In 1843, John C. Frémont, an explorer, entered GSL from the Bear River after traveling from Missouri. He led a party intent on mapping the region, describing new terrain, and doing scientific investigations (Frémont 1845; Miller 1948). Their studies mapped the topography of GSL and its islands and presented the first scientific investigation of mineral content and biology of its waters, including brine shrimp and flies (Frémont 1845). Frémont recorded stories of indigenous people eating brine fly larvae, but he did not include any notes on the microbiology per se. They collected brine for evaporation and made salt for consumption, noting its impurities, perhaps due to the microorganisms they had unwittingly sampled. Frémont did record observations of microbial activities as he wrote about the smell as they entered the brackish waters on the edge of GSL.

Westward expansion benefitted from the geographical information that resulted from these explorations and those of the trapping industry as trails were blazed and documented. The infamous “Hastings cutoff,” a departure from the Oregon trail which led through “inhospitable” land of the Goshutes to California, brought the doomed Donner-Reed party through the salt playa surrounding GSL in 1846 (Rarick 2008). Due to the hydrogen sulfide released by the sulfate-reducing microorganisms here [e.g., Boyd et al. 2017; Brandt and Ingvorsen 1997], not only was this briny muck to slow down the party, but it likely had a sulfurous smell (Bagley 2010; Rarick 2008).

In contrast, GSL was seen in a more positive light by pioneers entering Utah from the Church of Jesus Christ of Latter-Day Saints in 1847, traveling with their leader, Brigham Young. The “Mormons” immediately noted the parallel geography of the Salt Lake Valley and the Holy Land in the Middle East, each with salt and freshwater lakes joined by a river. This was, to some, affirmation that Utah was a place for their “chosen people,” just as the Holy Land was seen as the promised land for the "Lord’s people" in another time (The Church of Jesus Christ of Latter-Day Saints 1997). Some of the first group of Mormon pioneers wasted little time in heading out to swim in the briny lake waters, just 3 days after entering the valley (Hunter 1943). “We cannot sink in this water. We roll and float on the surface like a dry log. I think the Salt Lake is one of the wonders of the world,” journaled Orson Pratt, a member of Young’s initial pioneer company.

In 1849, Howard Stansbury, a civil engineer and a Captain for the US Corps of Topographical Engineers, brought a company to circumnavigate GSL and map its margins and islands. Over the next 3 years, these men completed a thorough work describing the lake’s geography, natural history, minerals, and water chemistry (Fig. 4) (Stansbury 1855). Stansbury’s company produced remarkably accurate maps and the first drawings of GSL area flora, fauna, and geology.

Fig. 4
figure 4

Stansbury company camp near Promontory Point. A lithograph from Captain Stansbury’s report shows camping along the shoreline of Great Salt Lake. Their exploration mapped the lake but was also the first extensive review of the biology, chemistry and geology (Stansbury 1855) (Image is public domain)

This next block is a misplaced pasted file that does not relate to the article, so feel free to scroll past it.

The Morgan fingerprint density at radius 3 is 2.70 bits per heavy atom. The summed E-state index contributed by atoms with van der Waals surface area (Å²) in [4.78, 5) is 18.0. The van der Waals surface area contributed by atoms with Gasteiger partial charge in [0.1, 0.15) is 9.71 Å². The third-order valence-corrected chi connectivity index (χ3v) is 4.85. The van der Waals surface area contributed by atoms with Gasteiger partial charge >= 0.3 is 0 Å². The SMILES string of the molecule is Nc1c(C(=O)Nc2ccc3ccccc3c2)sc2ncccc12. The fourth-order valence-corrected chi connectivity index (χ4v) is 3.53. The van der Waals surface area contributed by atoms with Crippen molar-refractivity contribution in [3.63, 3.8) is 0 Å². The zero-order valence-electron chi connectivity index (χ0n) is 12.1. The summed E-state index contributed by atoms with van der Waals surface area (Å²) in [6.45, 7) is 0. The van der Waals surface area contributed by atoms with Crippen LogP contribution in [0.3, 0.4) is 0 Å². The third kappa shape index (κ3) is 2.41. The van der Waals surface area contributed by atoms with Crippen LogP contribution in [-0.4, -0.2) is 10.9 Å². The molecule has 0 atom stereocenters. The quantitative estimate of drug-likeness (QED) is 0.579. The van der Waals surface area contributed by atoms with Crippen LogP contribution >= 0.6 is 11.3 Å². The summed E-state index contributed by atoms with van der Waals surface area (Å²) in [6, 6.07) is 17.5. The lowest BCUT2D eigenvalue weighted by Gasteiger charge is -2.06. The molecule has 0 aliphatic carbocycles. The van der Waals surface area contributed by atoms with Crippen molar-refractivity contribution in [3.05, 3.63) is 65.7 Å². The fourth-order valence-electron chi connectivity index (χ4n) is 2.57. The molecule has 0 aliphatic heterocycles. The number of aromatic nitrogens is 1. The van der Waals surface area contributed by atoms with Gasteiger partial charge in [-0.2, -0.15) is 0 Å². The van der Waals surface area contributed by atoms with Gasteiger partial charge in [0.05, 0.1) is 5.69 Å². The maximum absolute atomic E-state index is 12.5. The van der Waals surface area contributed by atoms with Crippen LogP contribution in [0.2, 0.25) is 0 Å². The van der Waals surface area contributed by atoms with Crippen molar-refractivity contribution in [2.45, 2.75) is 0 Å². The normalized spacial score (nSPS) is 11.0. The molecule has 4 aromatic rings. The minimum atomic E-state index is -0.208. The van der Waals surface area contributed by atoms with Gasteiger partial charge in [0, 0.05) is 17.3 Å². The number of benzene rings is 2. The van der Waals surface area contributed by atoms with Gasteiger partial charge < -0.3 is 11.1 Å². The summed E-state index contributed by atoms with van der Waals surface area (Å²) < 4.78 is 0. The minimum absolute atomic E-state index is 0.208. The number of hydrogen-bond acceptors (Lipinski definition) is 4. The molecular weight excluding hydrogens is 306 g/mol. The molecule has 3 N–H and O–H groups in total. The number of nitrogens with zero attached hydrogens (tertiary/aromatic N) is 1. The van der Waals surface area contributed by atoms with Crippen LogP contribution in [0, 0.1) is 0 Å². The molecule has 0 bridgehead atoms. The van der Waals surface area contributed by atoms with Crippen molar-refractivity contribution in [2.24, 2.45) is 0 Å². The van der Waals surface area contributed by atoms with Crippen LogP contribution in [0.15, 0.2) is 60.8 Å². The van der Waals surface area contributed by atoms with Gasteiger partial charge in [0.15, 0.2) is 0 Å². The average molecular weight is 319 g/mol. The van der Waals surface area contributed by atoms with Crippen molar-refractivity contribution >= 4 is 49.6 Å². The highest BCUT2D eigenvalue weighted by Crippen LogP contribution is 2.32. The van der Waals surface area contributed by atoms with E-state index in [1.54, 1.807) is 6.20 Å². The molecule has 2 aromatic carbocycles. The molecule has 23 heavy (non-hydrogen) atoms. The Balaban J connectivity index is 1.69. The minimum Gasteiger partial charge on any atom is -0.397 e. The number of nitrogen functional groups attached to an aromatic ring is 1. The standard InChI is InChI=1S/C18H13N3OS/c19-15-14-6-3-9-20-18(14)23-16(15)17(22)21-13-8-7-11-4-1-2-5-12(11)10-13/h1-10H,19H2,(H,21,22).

Anthropomorphic impacts on GSL

As the Salt Lake City settlement grew, the lake was seen as a resource for industry. Mineral extraction, agriculture diversions, and short cuts for the railroad would eventually impact the pristine lake that the Goshutes revered, and Frémont and Stansbury so carefully described. These activities also created diverse habitats for microorganisms.

The GSL mineral extraction industry produces sodium chloride (road and softener salt), magnesium chloride (for steel production), and potassium sulfate (fertilizer), also diverts and dams water (Behrens 1980; Bingham 1980; State of Utah 2018a). The evaporation ponds of these industries, in the north arm and along the edges of the lake, create microbial habits along a salinity gradient as the minerals are concentrated. As one flies over these GSL salt company plants, you see the coloration of the different microbial communities in different ponds (Fig. 1c).

The construction of a rock-filled railroad causeway from 1955 to 1959 bisected GSL and isolated the north arm of the lake, restricting exchange and creating an artificial salinity gradient (Fig. 1a, b) (Baxter et al. 2005; Cannon and Cannon 2002; Madison 1970). The difference in salinity can create sub-habitats for different communities of microorganisms. The saturated hypersaline north arm is a rosy pink due to the carotenoid pigment-containing microorganisms that live there (Almeida-Dalmet et al. 2015; Baxter et al. 2005; Jones and Baxter 2017) (Fig. 1). While the south arm, which receives the freshwater input from the watershed, is less saline, currently around 15% (Greer 1971; United States Geologic Survey 2018). The diversity of algae is greater in the south arm [e.g. D'Adamo et al. 2014; Lindsay et al. 2017; Meuser et al. 2013], leading to a green and blue coloration (Fig. 1).